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An interview with MIT Provost John M. Deutch

By Brian Rosenberg

John M. Deutch '61 announced in January that he would resign as MIT's provost effective June 30. In an interview on Feb. 12, Deutch looked back over his tenure as provost and forward into his future and the future of MIT. Deutch agreed to this interview with the restriction that the MIT presidential search not be discussed.

Q: What do you think was your greatest success during your time as provost?

A: I don't know that I would mark any one thing as my greatest success. I believe that when I became provost, Paul Gray and I spoke about having the Institute pay more attention to undergraduate education, and that the appointment of Jay Keyser as Associate Provost, the establishment of the Dean for Undergraduate Education, the establishment of the Committee on Undergraduate Education, and the development of an entire series of discussions and committees to review undergraduate education, have in my view been a very necessary and productive rebalancing of the attention of MIT. I think most faculty supported that reexamination of undergraduate education, especially in the School of Science and the School of Humanities and Social Science. The School of Engineering was already thinking in terms of the undergraduate curriculum. That, I think, has been the single most important hallmark of the last five years that I've been involved in. I don't mean to suggest that I've done all the work, but putting the provost's priority on it has been very helpful.

Q: Would you say that there's been a single greatest mistake or biggest failure while you were provost?

A: There's a long list of matters that I wish had accomplished differently. There's no question that I regret very much the entire procedure which was followed in the closing of the Department of Applied Biological Sciences. I regret it especially because I think it's quite important for universities to be able to make difficult choices which lead to the restructuring or even elimination of ongoing activities, and the closing of ABS has regrettably made people like a cat sitting on a hot stove -- they don't learn not to sit on a hot stove, they learn not to sit on any stove.

There will be a greater reluctance among people, not only here, but at other universities, about examining the base programs they're undertaking. They will be more reluctant to choose when to abandon something to pursue a more productive educational or research opportunity. That's certainly what I would point to as the single greatest disappointment.

Q: If you had to restructure ABS again, what would you change about the way it was handled?

A: I believe that the intellectual reasons for not having ABS be an academic department are quite strong. However, the subject of applied biology is also very important. I think with a greater period of discussion, it would have been possible to have a happy restructuring with essentially the same outcome, without any of the great concern for the process which was followed. I'm generally in agreement with the criticism of what happened. I think it could have been accomplished, indeed we have on occasion accomplished, changes of this kind with a better procedure. For example, while I was provost, the Department of Psychology became the Department of Brain and Cognitive Science, and while I was dean of science, the Department of Meteorology was happily merged into the Department of Earth, Atmospheric, and Planetary Sciences. It is possible to do it properly; it is even possible for me to do it properly.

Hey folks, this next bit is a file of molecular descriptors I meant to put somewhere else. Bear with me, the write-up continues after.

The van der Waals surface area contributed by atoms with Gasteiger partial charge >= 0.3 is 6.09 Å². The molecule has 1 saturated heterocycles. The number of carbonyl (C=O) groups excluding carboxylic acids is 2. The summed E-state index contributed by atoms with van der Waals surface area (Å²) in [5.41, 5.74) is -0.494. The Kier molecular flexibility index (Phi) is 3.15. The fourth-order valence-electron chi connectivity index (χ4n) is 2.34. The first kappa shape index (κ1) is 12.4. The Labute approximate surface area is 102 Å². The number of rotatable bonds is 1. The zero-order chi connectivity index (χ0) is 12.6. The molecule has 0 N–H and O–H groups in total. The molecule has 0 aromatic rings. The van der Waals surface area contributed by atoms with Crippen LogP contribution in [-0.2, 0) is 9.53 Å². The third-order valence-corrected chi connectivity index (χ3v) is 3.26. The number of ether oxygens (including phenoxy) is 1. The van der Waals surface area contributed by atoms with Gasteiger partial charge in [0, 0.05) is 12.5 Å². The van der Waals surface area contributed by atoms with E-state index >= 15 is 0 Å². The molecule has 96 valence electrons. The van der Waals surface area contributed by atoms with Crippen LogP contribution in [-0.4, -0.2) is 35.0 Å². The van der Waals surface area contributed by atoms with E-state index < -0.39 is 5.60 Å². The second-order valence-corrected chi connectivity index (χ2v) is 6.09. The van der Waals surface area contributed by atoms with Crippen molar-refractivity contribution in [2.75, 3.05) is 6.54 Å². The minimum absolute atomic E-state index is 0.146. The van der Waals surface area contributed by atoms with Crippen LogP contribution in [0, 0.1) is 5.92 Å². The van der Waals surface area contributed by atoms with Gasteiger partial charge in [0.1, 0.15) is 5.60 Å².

Q: What do you think was the difference between the successful reorganizations and the reorganization of ABS?

A: I think events moved too rapidly in the case of ABS, the matter rapidly came to a confrontation, and it didn't prove possible to put the genie back in the bottle once it had gotten out. I would like to point out to you that even though there are times when things don't always go right, there are few people who have done anything who haven't done some things badly.

Q: There's been a lot of discussion recently about your involvement with corporations and organizations outside of MIT. Do you see that as having affected any of your decisions or policies as provost?

A: I think it's very important for academics to be involved with industry. It's especially important at a place like MIT; it's part of MIT's charter, which says that one purpose of MIT is to have a constructive influence on commerce. I'm very proud of my involvement with private corporations. I think I make a contribution to those corporations, because it's important for them to have on their boards of directors a person with an academic background. It gives them a different perspective and makes their companies perform better. I think it's indirectly of benefit to MIT, where the business community sees MIT faculty as making a contribution to their efforts, and I personally find it very rewarding because it gives me a perspective I might otherwise not have had.